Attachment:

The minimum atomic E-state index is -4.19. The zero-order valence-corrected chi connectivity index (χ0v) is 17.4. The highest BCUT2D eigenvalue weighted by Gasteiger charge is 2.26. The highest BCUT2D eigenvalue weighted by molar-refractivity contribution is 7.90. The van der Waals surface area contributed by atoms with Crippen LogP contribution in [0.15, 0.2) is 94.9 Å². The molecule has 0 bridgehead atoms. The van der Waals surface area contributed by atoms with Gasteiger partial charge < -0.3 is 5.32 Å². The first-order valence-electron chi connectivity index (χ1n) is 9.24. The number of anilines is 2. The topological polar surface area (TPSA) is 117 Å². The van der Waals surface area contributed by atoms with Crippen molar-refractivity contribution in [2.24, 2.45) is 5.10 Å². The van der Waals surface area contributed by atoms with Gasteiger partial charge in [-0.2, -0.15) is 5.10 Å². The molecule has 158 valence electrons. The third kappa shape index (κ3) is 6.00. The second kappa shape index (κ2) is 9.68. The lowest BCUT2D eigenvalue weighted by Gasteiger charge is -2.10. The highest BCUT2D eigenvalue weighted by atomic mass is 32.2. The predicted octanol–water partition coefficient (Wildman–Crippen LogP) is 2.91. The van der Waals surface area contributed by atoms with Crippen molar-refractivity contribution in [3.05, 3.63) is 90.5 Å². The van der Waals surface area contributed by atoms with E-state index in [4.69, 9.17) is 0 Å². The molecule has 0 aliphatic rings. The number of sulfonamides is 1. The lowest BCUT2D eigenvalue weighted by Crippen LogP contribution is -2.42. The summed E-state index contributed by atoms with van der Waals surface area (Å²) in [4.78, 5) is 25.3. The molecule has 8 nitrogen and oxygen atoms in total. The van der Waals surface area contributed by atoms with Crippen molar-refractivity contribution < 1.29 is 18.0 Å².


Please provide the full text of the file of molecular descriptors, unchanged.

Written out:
The minimum atomic E-state index is -4.19. The zero-order valence-corrected chi connectivity index (χ0v) is 17.4. The highest BCUT2D eigenvalue weighted by Gasteiger charge is 2.26. The highest BCUT2D eigenvalue weighted by molar-refractivity contribution is 7.90. The van der Waals surface area contributed by atoms with Crippen LogP contribution in [0.15, 0.2) is 94.9 Å². The molecule has 0 bridgehead atoms. The van der Waals surface area contributed by atoms with Gasteiger partial charge < -0.3 is 5.32 Å². The first-order valence-electron chi connectivity index (χ1n) is 9.24. The number of anilines is 2. The topological polar surface area (TPSA) is 117 Å². The van der Waals surface area contributed by atoms with Crippen molar-refractivity contribution in [2.24, 2.45) is 5.10 Å². The van der Waals surface area contributed by atoms with Gasteiger partial charge in [-0.2, -0.15) is 5.10 Å². The molecule has 158 valence electrons. The third kappa shape index (κ3) is 6.00. The second kappa shape index (κ2) is 9.68. The lowest BCUT2D eigenvalue weighted by Gasteiger charge is -2.10. The highest BCUT2D eigenvalue weighted by atomic mass is 32.2. The predicted octanol–water partition coefficient (Wildman–Crippen LogP) is 2.91. The van der Waals surface area contributed by atoms with Crippen molar-refractivity contribution in [3.05, 3.63) is 90.5 Å². The van der Waals surface area contributed by atoms with E-state index in [4.69, 9.17) is 0 Å². The molecule has 0 aliphatic rings. The number of sulfonamides is 1. The lowest BCUT2D eigenvalue weighted by Crippen LogP contribution is -2.42. The summed E-state index contributed by atoms with van der Waals surface area (Å²) in [4.78, 5) is 25.3. The molecule has 8 nitrogen and oxygen atoms in total. The van der Waals surface area contributed by atoms with Crippen molar-refractivity contribution < 1.29 is 18.0 Å².